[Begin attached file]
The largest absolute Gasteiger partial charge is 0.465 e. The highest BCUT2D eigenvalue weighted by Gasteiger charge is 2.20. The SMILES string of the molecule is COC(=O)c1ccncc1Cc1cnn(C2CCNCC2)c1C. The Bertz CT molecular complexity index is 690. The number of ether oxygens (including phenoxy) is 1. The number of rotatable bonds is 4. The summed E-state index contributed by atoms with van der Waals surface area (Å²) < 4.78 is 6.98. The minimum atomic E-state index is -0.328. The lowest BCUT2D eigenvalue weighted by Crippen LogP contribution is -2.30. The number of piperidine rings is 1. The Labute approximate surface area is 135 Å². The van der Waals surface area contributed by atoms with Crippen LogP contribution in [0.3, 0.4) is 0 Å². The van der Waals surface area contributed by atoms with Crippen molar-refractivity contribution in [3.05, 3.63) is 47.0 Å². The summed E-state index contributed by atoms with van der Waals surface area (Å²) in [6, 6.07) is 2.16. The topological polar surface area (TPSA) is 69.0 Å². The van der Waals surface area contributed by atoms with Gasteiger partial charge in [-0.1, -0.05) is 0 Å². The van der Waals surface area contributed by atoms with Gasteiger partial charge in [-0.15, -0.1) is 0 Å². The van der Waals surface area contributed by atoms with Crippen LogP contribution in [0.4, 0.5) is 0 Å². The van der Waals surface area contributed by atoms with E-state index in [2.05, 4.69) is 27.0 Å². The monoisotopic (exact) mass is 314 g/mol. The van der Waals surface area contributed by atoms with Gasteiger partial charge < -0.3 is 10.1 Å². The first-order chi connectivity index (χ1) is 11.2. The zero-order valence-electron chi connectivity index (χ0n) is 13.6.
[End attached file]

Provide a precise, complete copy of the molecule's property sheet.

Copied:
The largest absolute Gasteiger partial charge is 0.465 e. The highest BCUT2D eigenvalue weighted by Gasteiger charge is 2.20. The SMILES string of the molecule is COC(=O)c1ccncc1Cc1cnn(C2CCNCC2)c1C. The Bertz CT molecular complexity index is 690. The number of ether oxygens (including phenoxy) is 1. The number of rotatable bonds is 4. The summed E-state index contributed by atoms with van der Waals surface area (Å²) < 4.78 is 6.98. The minimum atomic E-state index is -0.328. The lowest BCUT2D eigenvalue weighted by Crippen LogP contribution is -2.30. The number of piperidine rings is 1. The Labute approximate surface area is 135 Å². The van der Waals surface area contributed by atoms with Crippen LogP contribution in [0.3, 0.4) is 0 Å². The van der Waals surface area contributed by atoms with Crippen molar-refractivity contribution in [3.05, 3.63) is 47.0 Å². The summed E-state index contributed by atoms with van der Waals surface area (Å²) in [6, 6.07) is 2.16. The topological polar surface area (TPSA) is 69.0 Å². The van der Waals surface area contributed by atoms with Gasteiger partial charge in [-0.1, -0.05) is 0 Å². The van der Waals surface area contributed by atoms with Gasteiger partial charge in [-0.15, -0.1) is 0 Å². The van der Waals surface area contributed by atoms with Crippen LogP contribution in [0.4, 0.5) is 0 Å². The van der Waals surface area contributed by atoms with E-state index in [2.05, 4.69) is 27.0 Å². The monoisotopic (exact) mass is 314 g/mol. The van der Waals surface area contributed by atoms with Gasteiger partial charge < -0.3 is 10.1 Å². The first-order chi connectivity index (χ1) is 11.2. The zero-order valence-electron chi connectivity index (χ0n) is 13.6.